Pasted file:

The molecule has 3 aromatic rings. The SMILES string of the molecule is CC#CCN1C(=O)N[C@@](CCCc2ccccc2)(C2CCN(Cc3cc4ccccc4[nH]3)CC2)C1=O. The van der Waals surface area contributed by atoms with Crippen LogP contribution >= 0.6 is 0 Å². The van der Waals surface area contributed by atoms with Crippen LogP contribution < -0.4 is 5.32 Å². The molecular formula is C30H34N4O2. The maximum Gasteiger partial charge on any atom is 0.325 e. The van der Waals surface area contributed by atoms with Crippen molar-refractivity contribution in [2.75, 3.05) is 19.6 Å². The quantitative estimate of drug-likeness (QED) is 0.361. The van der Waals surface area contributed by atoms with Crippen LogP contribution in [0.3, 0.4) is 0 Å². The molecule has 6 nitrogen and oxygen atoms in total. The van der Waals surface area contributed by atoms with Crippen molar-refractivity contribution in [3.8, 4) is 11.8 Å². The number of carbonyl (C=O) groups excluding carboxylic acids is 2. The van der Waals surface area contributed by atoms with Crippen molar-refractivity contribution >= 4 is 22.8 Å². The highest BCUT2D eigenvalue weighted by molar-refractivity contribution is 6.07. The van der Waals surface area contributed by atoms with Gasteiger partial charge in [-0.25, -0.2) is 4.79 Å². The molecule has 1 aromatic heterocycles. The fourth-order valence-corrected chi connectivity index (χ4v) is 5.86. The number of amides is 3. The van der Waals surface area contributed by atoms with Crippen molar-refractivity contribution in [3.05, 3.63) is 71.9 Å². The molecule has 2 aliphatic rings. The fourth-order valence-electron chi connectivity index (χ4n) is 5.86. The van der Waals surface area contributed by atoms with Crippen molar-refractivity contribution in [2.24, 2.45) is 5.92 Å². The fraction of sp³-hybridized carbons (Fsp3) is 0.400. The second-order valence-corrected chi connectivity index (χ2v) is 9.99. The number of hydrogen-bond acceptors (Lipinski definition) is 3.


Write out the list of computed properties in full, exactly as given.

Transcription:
The molecule has 3 aromatic rings. The SMILES string of the molecule is CC#CCN1C(=O)N[C@@](CCCc2ccccc2)(C2CCN(Cc3cc4ccccc4[nH]3)CC2)C1=O. The van der Waals surface area contributed by atoms with Crippen LogP contribution >= 0.6 is 0 Å². The van der Waals surface area contributed by atoms with Crippen LogP contribution < -0.4 is 5.32 Å². The molecular formula is C30H34N4O2. The maximum Gasteiger partial charge on any atom is 0.325 e. The van der Waals surface area contributed by atoms with Crippen molar-refractivity contribution in [2.75, 3.05) is 19.6 Å². The quantitative estimate of drug-likeness (QED) is 0.361. The van der Waals surface area contributed by atoms with Crippen LogP contribution in [0.3, 0.4) is 0 Å². The molecule has 6 nitrogen and oxygen atoms in total. The van der Waals surface area contributed by atoms with Crippen molar-refractivity contribution in [3.8, 4) is 11.8 Å². The number of carbonyl (C=O) groups excluding carboxylic acids is 2. The van der Waals surface area contributed by atoms with Crippen molar-refractivity contribution >= 4 is 22.8 Å². The highest BCUT2D eigenvalue weighted by molar-refractivity contribution is 6.07. The van der Waals surface area contributed by atoms with Gasteiger partial charge in [-0.25, -0.2) is 4.79 Å². The molecule has 1 aromatic heterocycles. The fourth-order valence-corrected chi connectivity index (χ4v) is 5.86. The number of amides is 3. The van der Waals surface area contributed by atoms with Crippen molar-refractivity contribution in [3.05, 3.63) is 71.9 Å². The molecule has 2 aliphatic rings. The fourth-order valence-electron chi connectivity index (χ4n) is 5.86. The van der Waals surface area contributed by atoms with Crippen molar-refractivity contribution in [2.24, 2.45) is 5.92 Å². The fraction of sp³-hybridized carbons (Fsp3) is 0.400. The second-order valence-corrected chi connectivity index (χ2v) is 9.99. The number of hydrogen-bond acceptors (Lipinski definition) is 3.